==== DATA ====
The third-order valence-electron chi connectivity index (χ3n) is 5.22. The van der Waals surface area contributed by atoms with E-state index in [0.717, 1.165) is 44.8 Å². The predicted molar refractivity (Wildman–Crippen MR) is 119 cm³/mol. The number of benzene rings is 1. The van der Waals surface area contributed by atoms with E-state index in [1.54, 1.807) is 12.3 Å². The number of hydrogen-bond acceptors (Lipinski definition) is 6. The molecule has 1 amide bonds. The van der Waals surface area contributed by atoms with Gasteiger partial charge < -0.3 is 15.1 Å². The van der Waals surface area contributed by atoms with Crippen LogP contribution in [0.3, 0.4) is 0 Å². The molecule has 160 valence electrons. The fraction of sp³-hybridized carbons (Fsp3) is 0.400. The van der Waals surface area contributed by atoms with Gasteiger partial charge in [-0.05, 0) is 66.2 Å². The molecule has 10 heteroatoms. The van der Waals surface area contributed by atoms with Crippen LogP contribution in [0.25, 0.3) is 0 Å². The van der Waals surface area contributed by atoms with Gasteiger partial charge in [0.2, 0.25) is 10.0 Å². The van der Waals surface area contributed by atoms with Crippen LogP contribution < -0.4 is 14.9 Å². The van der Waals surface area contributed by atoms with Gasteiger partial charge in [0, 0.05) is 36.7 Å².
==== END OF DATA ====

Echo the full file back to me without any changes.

The third-order valence-electron chi connectivity index (χ3n) is 5.22. The van der Waals surface area contributed by atoms with E-state index in [0.717, 1.165) is 44.8 Å². The predicted molar refractivity (Wildman–Crippen MR) is 119 cm³/mol. The number of benzene rings is 1. The van der Waals surface area contributed by atoms with E-state index in [1.54, 1.807) is 12.3 Å². The number of hydrogen-bond acceptors (Lipinski definition) is 6. The molecule has 1 amide bonds. The van der Waals surface area contributed by atoms with Gasteiger partial charge < -0.3 is 15.1 Å². The van der Waals surface area contributed by atoms with Crippen LogP contribution in [0.3, 0.4) is 0 Å². The molecule has 160 valence electrons. The fraction of sp³-hybridized carbons (Fsp3) is 0.400. The van der Waals surface area contributed by atoms with Gasteiger partial charge in [-0.05, 0) is 66.2 Å². The molecule has 10 heteroatoms. The van der Waals surface area contributed by atoms with Crippen LogP contribution in [0.25, 0.3) is 0 Å². The van der Waals surface area contributed by atoms with Gasteiger partial charge in [0.2, 0.25) is 10.0 Å². The van der Waals surface area contributed by atoms with Crippen LogP contribution < -0.4 is 14.9 Å². The van der Waals surface area contributed by atoms with Gasteiger partial charge in [0, 0.05) is 36.7 Å².